Hudson-Ware plays defensive tackle at Mater Dei High School in the Los Angeles area, ranked as the No. 1 high school team in the country according to Maxpreps. He was joined in the Oregon class by two other teammates: four-star linebacker Mase Funa and four-star all-purpose back Sean Dollars. The Ducks added more California talent, like the nation's No. 6 cornerback Mykael Wright, the nation's No. 10 offensive tackle Jonah Tauanu'u and four-star wide receiver Mycah Pittman, the son of NFL running back Michael Pittman and the brother of the USC standout wide receiver of the same name.

Kayvon Thibodeaux, the nation's No. 2 recruit, highlights this incredible Ducks recruiting class.  247Sports

All of that momentum generated in California culminated with the commitment and subsequent signing of Kayvon Thibodeaux. Ranked as the No. 2 player in the nation, Thibodeaux's decision brought prestige as a guy with all the offers and opportunities, and he answered a pressing need by bringing immediate pass rush help to the Ducks defense.

"I think the best part about that recruitment is there's a guy that had a chance to see everybody in the country," Cristobal said of Thibodeaux. "When he came here and saw the game against Washington, that really opened his eyes not only to who we are but how to rebuild it to what Oregon can be. He realized he can be an impactful guy. Part of the thing that set us apart the most was our approach was real and genuine, no puff. And working with a guy like (defensive line coach) Joe Salave'a was a great opportunity."

The dual importance of Thibodeaux bringing juice to the recruiting efforts of Oregon while also answering a position of need was felt elsewhere in the class.

"We wanted to be more explosive at the wide receiver position from the best wide receiver in Tennessee (Lance Wilhoite) to arguably some of the best wide receivers and tight ends in the country. From Mycah Pittman to JR Waters, they're all really different and a really nice combination of size and competitiveness. That's what we need. We need guys to play hard to win."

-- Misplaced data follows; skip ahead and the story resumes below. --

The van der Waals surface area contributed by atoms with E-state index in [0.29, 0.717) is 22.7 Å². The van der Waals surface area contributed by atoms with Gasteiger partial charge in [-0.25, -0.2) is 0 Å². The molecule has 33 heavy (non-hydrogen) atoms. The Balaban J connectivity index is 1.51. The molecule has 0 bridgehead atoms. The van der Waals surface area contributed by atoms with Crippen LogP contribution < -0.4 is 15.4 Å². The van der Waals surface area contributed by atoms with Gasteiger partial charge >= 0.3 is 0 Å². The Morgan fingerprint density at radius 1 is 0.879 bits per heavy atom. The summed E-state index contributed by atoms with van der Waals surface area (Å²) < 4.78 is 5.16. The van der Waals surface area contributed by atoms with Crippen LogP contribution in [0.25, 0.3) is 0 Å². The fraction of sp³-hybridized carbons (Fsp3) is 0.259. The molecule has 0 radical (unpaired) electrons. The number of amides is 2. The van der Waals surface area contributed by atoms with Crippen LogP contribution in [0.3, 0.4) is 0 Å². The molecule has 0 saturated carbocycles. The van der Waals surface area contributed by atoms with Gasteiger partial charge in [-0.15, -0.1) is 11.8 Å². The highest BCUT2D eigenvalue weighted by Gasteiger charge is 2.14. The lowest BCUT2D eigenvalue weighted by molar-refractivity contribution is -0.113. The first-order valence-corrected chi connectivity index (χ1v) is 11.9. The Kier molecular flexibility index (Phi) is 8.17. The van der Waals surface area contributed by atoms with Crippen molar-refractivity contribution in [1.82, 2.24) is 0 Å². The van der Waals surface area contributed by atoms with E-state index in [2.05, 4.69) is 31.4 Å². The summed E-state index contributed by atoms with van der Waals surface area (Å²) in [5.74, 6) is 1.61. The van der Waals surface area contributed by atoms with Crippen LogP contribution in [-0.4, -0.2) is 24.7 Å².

Cristobal brings a track record of recruiting success to Oregon. He retrieved the Nick Saban blueprint while serving as an assistant coach at Alabama and was 247Sports' No. 1 recruiter in the country in 2015. He brought an energy to the recruiting trail at Oregon where things had gone stale and complacent. Everyone is running a fast-paced spread offense, everyone has fancy uniform combinations and everyone has flashy facilities. This Oregon coaching staff has found a new way to differentiate, and it's a very old-fashioned approach.

"We do recognize Oregon is a national brand and it's attractive to families all over the country. You gotta make sure you assess every potential opportunity to enhance your roster, but it always starts with being real."

With January left to build this class out and more recruiting battles left to go, Cristobal is confident that this is just the beginning.

"It was a record-breaking day here and a historical day, but we want more." 

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CBS Sports Writer

Barton Simmons has been involved in college football and recruiting since 2000, first as a player and then as a reporter and analyst. As a player, he was a two-time All-Ivy League safety at Yale before... Full Bio